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Journal of Coastal Conservation

, Volume 21, Issue 3, pp 369–379 | Cite as

Behaviour of horses and cattle at two stocking densities in a coastal salt marsh

  • S . NolteEmail author
  • C. van der Weyde
  • P. Esselink
  • C. Smit
  • S. E. van Wieren
  • J. P. Bakker
Article

Abstract

Livestock grazing has been practiced in salt marshes in the Wadden Sea area since 600 B.C. Currently livestock grazing is also applied for conservation management. However, effects of such grazing management on salt marshes are likely to vary depending on the species of livestock and stocking density due to differences in the behaviour of the animals. Yet, little is known about the behaviour of different livestock species and stocking densities grazing in salt marshes. We studied the grazing behaviour of horses and cattle by focal observation in an experiment with four different grazing treatments on a coastal salt marsh. In all treatments we recorded diet choice, movement and grazing activity, and spatial distribution. Livestock species shared an overlap in diet choice. Yet, horses more often foraged on the short grass Puccinellia maritima, while the cattle diet contained a higher amount of Aster tripolium. Horses travelled longer distances per day and spent more time grazing than cattle. Spatial distribution of cattle was significantly clustered, while horses showed a random distribution utilizing the whole area. Animal behaviour differs between livestock species and stocking densities with respect to diet choice, activity and spatial distribution.

Keywords

Diet choice Focal observation Livestock species Conservation management Semi-natural grassland 

Notes

Acknowledgements

We thank ‘It Fryske Gea’ for logistic support and for kindly permitting us to setup the experiment. Gerrit van de Leest and Johannes Westerhof maintained the fences and inspected the well-being of the animals in the experiment. We acknowledge Anne-Marie van den Driessche for performing the chemical analysis and Nina Bhola for statistical advice. Adriënne Verburg and José de Jaeger are thanked for performing a preliminary study which enabled us to plan this research project. Dick Visser kindly prepared the figures. Esther Chang is acknowledged for improving the English of this manuscript. Sophie Prache and two reviewers gave valuable comments on a previous version of this manuscript. This research was funded by the Waddenfonds (project WF200451).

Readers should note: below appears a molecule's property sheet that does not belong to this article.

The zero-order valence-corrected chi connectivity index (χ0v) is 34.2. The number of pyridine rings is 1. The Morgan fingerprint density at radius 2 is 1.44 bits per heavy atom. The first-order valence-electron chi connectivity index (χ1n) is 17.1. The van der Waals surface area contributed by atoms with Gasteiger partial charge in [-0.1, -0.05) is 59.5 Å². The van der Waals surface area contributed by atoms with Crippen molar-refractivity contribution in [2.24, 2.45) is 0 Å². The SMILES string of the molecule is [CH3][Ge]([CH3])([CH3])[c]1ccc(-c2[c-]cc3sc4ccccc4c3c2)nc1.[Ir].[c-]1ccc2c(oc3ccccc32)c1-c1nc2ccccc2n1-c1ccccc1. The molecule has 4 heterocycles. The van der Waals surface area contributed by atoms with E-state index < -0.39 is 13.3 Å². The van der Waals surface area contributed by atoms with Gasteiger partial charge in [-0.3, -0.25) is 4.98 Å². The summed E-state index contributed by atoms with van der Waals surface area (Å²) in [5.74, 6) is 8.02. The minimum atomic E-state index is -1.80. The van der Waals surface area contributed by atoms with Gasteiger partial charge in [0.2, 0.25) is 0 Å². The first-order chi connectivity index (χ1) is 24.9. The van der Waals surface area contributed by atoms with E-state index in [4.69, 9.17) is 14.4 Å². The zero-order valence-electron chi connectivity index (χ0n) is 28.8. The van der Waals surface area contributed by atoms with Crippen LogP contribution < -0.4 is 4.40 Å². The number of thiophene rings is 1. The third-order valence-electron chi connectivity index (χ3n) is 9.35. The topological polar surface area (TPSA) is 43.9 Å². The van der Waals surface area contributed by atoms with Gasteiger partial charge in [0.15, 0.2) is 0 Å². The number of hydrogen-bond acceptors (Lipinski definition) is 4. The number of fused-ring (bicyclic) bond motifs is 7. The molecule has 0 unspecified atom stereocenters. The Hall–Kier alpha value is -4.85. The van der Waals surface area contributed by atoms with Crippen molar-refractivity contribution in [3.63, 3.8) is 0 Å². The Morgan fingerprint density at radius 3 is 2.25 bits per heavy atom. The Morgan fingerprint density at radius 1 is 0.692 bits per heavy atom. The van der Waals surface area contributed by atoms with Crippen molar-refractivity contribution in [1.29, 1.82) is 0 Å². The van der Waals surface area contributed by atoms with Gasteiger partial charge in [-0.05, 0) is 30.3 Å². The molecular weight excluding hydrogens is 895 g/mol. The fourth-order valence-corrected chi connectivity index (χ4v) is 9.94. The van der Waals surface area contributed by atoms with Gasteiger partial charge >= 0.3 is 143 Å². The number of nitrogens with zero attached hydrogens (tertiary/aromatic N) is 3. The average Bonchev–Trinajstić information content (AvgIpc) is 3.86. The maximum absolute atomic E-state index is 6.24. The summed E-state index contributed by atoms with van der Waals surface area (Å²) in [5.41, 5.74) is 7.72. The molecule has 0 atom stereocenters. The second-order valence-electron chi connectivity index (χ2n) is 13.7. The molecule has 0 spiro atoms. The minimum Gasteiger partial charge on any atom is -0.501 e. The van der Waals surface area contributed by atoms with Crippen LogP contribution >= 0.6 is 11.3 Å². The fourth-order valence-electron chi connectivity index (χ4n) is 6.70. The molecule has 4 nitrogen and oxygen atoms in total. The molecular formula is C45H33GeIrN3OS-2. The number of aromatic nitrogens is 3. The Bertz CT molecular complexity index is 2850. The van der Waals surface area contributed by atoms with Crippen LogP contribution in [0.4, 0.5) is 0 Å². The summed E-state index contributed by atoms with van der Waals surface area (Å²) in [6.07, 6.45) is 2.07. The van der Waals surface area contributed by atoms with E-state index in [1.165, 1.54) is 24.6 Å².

Supplementary material

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Supplementary 1 (PDF 540 kb)
11852_2017_515_MOESM2_ESM.pdf (79 kb)
Supplementary 2 (PDF 78 kb)
11852_2017_515_MOESM3_ESM.pdf (21 kb)
Supplementary 3 (PDF 20 kb)

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Copyright information

© Springer Science+Business Media Dordrecht 2017

Authors and Affiliations

  • S . Nolte
    • 1
    • 2
    Email author
  • C. van der Weyde
    • 3
  • P. Esselink
    • 1
    • 4
  • C. Smit
    • 1
  • S. E. van Wieren
    • 5
  • J. P. Bakker
    • 1
  1. 1.Conservation Ecology, Groningen Institute of Evolutionary Life Sciences GELIFESUniversity of GroningenGroningenThe Netherlands
  2. 2.Applied Plant Ecology, Biocenter Klein FlottbekUniversity of HamburgHamburgGermany
  3. 3.Van Hall Larenstein University of Applied SciencesLeeuwardenThe Netherlands
  4. 4.Puccimar, Ecological Research and ConsultancyVriesThe Netherlands
  5. 5.Resource Ecology GroupWageningen UniversityWageningenThe Netherlands

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